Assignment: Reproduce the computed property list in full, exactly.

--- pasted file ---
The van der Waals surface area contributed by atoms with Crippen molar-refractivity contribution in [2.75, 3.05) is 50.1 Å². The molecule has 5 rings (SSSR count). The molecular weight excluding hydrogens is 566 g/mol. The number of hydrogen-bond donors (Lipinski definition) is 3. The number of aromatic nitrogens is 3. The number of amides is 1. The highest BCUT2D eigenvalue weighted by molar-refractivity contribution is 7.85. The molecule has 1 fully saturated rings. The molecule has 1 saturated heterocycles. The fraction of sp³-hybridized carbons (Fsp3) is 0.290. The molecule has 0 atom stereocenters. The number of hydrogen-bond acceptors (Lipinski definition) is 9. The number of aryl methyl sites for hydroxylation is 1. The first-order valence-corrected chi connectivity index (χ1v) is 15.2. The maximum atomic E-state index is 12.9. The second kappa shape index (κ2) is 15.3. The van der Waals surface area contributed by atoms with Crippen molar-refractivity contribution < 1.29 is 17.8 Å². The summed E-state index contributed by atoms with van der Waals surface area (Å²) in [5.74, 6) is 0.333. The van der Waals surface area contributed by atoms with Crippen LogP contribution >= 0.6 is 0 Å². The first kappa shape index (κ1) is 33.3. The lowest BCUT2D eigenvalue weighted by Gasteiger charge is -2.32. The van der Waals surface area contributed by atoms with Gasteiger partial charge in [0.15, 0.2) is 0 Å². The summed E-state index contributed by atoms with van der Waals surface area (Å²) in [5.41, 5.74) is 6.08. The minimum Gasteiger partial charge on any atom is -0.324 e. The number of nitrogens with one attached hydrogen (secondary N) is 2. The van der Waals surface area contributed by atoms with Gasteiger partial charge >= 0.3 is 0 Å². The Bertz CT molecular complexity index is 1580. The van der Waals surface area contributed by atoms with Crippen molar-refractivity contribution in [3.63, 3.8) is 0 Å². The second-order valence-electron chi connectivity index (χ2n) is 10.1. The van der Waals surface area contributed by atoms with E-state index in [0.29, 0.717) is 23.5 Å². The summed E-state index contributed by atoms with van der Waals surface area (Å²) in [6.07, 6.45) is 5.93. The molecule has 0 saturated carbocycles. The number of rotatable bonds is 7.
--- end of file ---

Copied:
The van der Waals surface area contributed by atoms with Crippen molar-refractivity contribution in [2.75, 3.05) is 50.1 Å². The molecule has 5 rings (SSSR count). The molecular weight excluding hydrogens is 566 g/mol. The number of hydrogen-bond donors (Lipinski definition) is 3. The number of aromatic nitrogens is 3. The number of amides is 1. The highest BCUT2D eigenvalue weighted by molar-refractivity contribution is 7.85. The molecule has 1 fully saturated rings. The molecule has 1 saturated heterocycles. The fraction of sp³-hybridized carbons (Fsp3) is 0.290. The molecule has 0 atom stereocenters. The number of hydrogen-bond acceptors (Lipinski definition) is 9. The number of aryl methyl sites for hydroxylation is 1. The first-order valence-corrected chi connectivity index (χ1v) is 15.2. The maximum atomic E-state index is 12.9. The second kappa shape index (κ2) is 15.3. The van der Waals surface area contributed by atoms with Crippen molar-refractivity contribution < 1.29 is 17.8 Å². The summed E-state index contributed by atoms with van der Waals surface area (Å²) in [5.74, 6) is 0.333. The van der Waals surface area contributed by atoms with Crippen LogP contribution >= 0.6 is 0 Å². The first kappa shape index (κ1) is 33.3. The lowest BCUT2D eigenvalue weighted by Gasteiger charge is -2.32. The van der Waals surface area contributed by atoms with Gasteiger partial charge in [0.15, 0.2) is 0 Å². The summed E-state index contributed by atoms with van der Waals surface area (Å²) in [5.41, 5.74) is 6.08. The minimum Gasteiger partial charge on any atom is -0.324 e. The number of nitrogens with one attached hydrogen (secondary N) is 2. The van der Waals surface area contributed by atoms with Gasteiger partial charge >= 0.3 is 0 Å². The Bertz CT molecular complexity index is 1580. The van der Waals surface area contributed by atoms with Crippen molar-refractivity contribution in [3.63, 3.8) is 0 Å². The second-order valence-electron chi connectivity index (χ2n) is 10.1. The van der Waals surface area contributed by atoms with E-state index in [0.29, 0.717) is 23.5 Å². The summed E-state index contributed by atoms with van der Waals surface area (Å²) in [6.07, 6.45) is 5.93. The molecule has 0 saturated carbocycles. The number of rotatable bonds is 7.